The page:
“I’ll try pick up the pen” he said, with his hands behind his back looking down at the whiteboard markers on the table, his face showing pretend strain. This is what my mentor, was illustrating to someone who had just told him they would “try” to do a directive. It is Yoda who says “Do or Do Not, there is no try”.
This blog was sparked by a comment to a post that was inviting people to attend a function, the person commented that they would try make it. My immediate thought was “No you won’t.” Now, before we all get on our high horses, we have all done it. This is probably something all of us are guilty of.
Why is that? Why do we say we will try? I think it gives us an out, if we say we will try, it leaves us a back door to sneak out of when we fail. Even when I looked it up in the dictionary it seems to leave room for failure.
verb (tries, trying, tried)
1 [ no obj. ] make an attempt or effort to do something: [ with infinitive ] : he tried to regain his breath | I started to try and untangle the mystery | I decided to try writing fiction | [ with obj. ] : three times he tried the manoeuvre and three times he failed.
Could it be apathy? Could it be fear? Could it be shame? What drives us to not commit, not to stand our ground, make a decision and then stand by it. What make us shy away afraid to “rock the boat”? Is it that we really want to say No but are too afraid to hurt someones feelings?
Having just read the Boundaries book, it has brought home the importance of not only giving a strong No but learning to gracefully receive them, it has shifted a lot of what I would have put up with before. The thing we need to understand is, especially in the Christian world, where a no can be seen as a lack of ……… you fill in the blank. Clear and healthy boundaries are good for everyone. Not walls, boundaries, read the book to get clear on which are which. No, seriously, get the book and read it. Matthew gives good advice in Chapter 5:37 (NKJV) 37 But let your ‘Yes’ be ‘Yes,’ and your ‘No,’ ‘No.’ For whatever is more than these is from the evil one.
Most of us have unclear boundary lines because we know that our No is going to cause someone to be hurt, but as the book says hurt isn’t harm. By saying no to someone who is overstepping your boundary line, you may hurt them, but it will not harm them, if fact it does quite the opposite.If and a big if, they will learn. If they are wiling to learn, your relationship will get stronger, but if they are self centred, and become angry or leave, it is probably a relationship you could do well to say goodbye to.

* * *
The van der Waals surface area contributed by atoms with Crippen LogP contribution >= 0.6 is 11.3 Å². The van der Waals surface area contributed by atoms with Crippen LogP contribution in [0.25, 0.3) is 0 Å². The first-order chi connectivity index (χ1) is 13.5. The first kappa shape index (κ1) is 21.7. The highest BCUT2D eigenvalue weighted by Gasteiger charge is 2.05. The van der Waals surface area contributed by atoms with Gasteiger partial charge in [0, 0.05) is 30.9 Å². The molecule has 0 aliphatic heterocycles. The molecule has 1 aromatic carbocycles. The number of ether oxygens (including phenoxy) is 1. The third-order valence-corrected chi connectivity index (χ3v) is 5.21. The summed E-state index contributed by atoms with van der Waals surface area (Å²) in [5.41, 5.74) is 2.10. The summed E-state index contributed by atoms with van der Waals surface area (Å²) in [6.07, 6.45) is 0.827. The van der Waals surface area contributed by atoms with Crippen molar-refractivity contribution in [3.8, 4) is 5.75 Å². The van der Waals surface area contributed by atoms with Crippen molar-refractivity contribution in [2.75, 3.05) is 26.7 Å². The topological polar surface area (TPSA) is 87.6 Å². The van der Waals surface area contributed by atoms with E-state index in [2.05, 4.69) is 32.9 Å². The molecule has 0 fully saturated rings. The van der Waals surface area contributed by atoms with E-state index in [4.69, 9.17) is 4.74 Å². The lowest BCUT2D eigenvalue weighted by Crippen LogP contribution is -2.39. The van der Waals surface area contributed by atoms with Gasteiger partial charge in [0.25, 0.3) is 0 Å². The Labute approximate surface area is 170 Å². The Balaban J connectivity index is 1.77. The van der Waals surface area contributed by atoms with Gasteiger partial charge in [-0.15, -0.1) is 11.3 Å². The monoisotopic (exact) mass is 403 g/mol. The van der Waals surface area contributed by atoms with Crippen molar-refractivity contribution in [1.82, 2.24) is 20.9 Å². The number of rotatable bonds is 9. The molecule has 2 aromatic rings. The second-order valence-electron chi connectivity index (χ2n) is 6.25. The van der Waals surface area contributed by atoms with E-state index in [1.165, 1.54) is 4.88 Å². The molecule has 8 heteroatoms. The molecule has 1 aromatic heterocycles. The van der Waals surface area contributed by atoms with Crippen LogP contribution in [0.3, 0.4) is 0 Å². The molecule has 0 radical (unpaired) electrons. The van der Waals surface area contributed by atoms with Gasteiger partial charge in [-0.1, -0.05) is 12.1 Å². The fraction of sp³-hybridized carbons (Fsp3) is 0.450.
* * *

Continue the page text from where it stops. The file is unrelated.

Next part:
If we are to have dominion as we were created to have, we should be good stewards over what God has given us, then it would do us well to have secure boundary lines that protect the gifts that God has given us. When we are secure in that, it frees us up from the tyranny of time, bullies and energy drainers to be a person of purpose and contribution. We reign in life rather than having chaos reign in our life.
It has brought a whole new meaning of my favourite Psalm 16:5. Lord, you alone are my portion and my cup; you make my lot secure. 6 The boundary lines have fallen for me in pleasant places; surely I have a delightful inheritance.
So next time you are tempted to answer with a “I’ll try”, stop and think about it, it is something you want or need to do. If it is, say Yes! If it is something you would rather not do, say No!
I leave you with a final word of wisdom from The Message: Matthew 33-37 “And don’t say anything you don’t mean. This counsel is embedded deep in our traditions. You only make things worse when you lay down a smoke screen of pious talk, saying, ‘I’ll pray for you,’ and never doing it, or saying, ‘God be with you,’ and not meaning it. You don’t make your words true by embellishing them with religious lace. In making your speech sound more religious, it becomes less true. Just say ‘yes’ and ‘no.’ When you manipulate words to get your own way, you go wrong."